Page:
Airport Apron Heists:

Airport Apron Heists:

Although apron heists in South America are low frequency events, their impact can be high and can expose serious deficiencies in local risk management for each airport. Luis Umbria briefly analyses the most recent apron heist in Brazil and considers the importance of a thorough and efficient Security Management System (SeMS) in order to address this threat.

Three years ago, a high value shipment of electronic devices was stolen from the cargo zone at Viracopos International Airport in Campinas, Brazil. Despite that incident, and several others like it at various other airports throughout South America, the security team at Viracopos reacted with surprise on the evening of Sunday 4 March 2018, when a criminal gang once again broke through the airside fence to steal US $5,000,000 (approx. GBP £3,578,700) in cash, which was destined to fly to Switzerland via Germany on board a Lufthansa cargo plane.

The criminal operation was so fast and efficient that the Brazilian media insists on qualifying it as ‘film like’. In less than six minutes, five men armed with assault rifles penetrated the airfield in a pickup truck disguised as a security patrol vehicle. They then held operations personnel inside their truck while they transferred the cash, and made off with the valuable cargo, leaving all those present stunned and perplexed.

Although neither the police nor the airline have published detailed reports, the media have collected and disseminated many details of how the heist on the apron at the second largest cargo airport in Brazil happened. For example, they have released images of a feeble-looking fence made of barbed wire that had been cut in order to create a 6-metre wide gap through which the perpetrators allegedly entered and later exited. If such images are accurate, it is difficult to understand why there was not at least a perimeter intrusion detection system in situ.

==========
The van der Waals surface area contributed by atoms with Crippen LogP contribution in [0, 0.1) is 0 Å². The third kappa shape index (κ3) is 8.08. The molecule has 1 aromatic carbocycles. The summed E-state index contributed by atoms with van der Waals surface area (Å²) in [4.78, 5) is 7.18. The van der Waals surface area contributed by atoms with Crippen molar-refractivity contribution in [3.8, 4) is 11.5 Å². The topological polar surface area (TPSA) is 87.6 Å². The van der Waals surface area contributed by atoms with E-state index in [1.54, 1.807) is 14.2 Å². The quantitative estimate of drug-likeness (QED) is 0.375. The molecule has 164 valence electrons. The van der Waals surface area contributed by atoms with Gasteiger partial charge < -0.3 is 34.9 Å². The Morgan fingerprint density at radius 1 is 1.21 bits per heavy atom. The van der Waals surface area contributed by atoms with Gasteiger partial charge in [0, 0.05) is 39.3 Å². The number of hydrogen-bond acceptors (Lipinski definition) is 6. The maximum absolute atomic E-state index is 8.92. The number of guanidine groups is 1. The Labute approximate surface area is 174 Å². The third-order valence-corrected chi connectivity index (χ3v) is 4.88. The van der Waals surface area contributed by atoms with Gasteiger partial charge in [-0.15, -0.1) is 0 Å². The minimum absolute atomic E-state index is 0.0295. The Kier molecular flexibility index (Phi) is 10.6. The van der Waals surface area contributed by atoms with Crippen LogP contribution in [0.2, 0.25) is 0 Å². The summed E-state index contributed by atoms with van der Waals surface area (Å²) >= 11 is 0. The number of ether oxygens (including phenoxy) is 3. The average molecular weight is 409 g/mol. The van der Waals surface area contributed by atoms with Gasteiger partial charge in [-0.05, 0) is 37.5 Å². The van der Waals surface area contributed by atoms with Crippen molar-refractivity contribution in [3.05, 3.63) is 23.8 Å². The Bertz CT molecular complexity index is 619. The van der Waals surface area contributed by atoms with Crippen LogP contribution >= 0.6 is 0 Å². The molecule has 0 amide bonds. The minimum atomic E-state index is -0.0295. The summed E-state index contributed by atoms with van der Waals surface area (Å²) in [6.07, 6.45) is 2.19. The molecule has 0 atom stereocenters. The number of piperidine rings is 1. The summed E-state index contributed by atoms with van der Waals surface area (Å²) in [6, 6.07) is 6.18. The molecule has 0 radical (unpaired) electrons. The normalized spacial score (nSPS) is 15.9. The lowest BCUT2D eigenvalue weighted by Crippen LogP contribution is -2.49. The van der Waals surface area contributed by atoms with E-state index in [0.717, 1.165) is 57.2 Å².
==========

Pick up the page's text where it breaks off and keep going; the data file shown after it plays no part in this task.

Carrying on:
This leads us to reflect, with concern, upon the concept we have of what a vulnerability analysis is, and also how we are identifying the various threat scenarios that can affect the security of airports and aircraft on landing. Do we appreciate that every airport is part of our critical infrastructure and, as such, cannot be protected simply by complying with international regulations? Have we still not learned that the rules and recommendations provided in Annex 17 of the Chicago Convention are merely a baseline? After all, security threats are very changeable from one moment to another, and between one geographical point and another.

These considerations are the basis of an argument that requires aviation security authorities to abandon bureaucratic criteria, and to think like authentic aviation security professionals. They should not interpret international regulations as a ‘ceiling’ that limits compliance requirements, but as a ‘floor’ from which to build individualised risk management parameters correctly adjusted to the criminal and geopolitical contexts of each airport.